Inspiration, biomimicry, horses, and lots of science talk.
Friday, March 16, 2012
What in the World? A Pangolin...
So continuing with my month of exotic animal posts, today is all about the only scaled mammal, the Pangolin. Many people are confused by this animal because it looks like a reptile crossed with a weasel and a dash of armadillo thrown in. Pangolin's live mainly in Africa and some parts of India and Southern Asia. It is a mammal the only kind with keratin scales covering its body. When pangolin's are born the scales are soft and harden. Keratin is the same material in our hair, nails, and even in rhino horns.
Pangolin's has long claws and either live in trees or large underground boroughs. Their front claws are so long they cannot walk flat footed and instead walk with their front feet curled under. Pangolin's have no teeth instead they tear apart trees or termite mounds and use their long tongue to slurp out insects and grubs. The tongues of Pangolin's are extra long and appear longer because they are unattached to their hyroid bone. So their tongues extend all the way into their abdominal cavity. When pangolin's are sleeping or scared they can curl into a ball like an armadillo. They are nocturnal animals so they are most active at night. The pangolin has a prehensile tail and can hang from it, often to get tasty insects.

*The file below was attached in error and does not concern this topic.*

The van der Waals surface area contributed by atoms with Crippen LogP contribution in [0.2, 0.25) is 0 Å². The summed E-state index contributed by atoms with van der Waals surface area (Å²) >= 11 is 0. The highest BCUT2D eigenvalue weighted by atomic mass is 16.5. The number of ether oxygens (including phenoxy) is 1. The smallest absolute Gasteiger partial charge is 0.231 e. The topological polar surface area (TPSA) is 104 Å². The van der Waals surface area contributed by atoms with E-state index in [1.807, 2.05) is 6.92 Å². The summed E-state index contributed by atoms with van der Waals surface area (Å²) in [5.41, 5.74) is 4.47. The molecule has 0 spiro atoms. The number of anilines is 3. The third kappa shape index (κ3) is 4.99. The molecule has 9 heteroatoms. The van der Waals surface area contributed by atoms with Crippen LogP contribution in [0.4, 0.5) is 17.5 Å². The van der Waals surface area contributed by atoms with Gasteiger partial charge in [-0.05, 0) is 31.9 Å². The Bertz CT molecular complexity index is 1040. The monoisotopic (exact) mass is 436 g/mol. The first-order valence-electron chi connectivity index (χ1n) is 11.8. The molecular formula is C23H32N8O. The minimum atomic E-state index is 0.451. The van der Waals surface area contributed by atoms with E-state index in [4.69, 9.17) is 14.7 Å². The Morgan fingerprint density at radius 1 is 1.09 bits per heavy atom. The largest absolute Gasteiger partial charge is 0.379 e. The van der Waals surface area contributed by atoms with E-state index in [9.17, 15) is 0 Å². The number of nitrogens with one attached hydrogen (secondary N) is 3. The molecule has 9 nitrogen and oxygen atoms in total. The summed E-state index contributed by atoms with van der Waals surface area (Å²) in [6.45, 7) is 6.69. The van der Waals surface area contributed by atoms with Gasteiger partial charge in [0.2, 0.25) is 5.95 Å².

Scientists have a hard time classifying exactly which animals are related to Pangolin's, currently they are listed in the order Pholidata with lots of now extinct animals. There is a lot of debate if they actually belong there, a large number of scientists believe they should be grouped sloths and anteaters in the Xenarthra order. The debate on where the Pangolin's should be classified tells me they are a very unique creature who has convergently evolved similar characteristics as several other species. I think all can agree this is a special creature with lots of special attributes.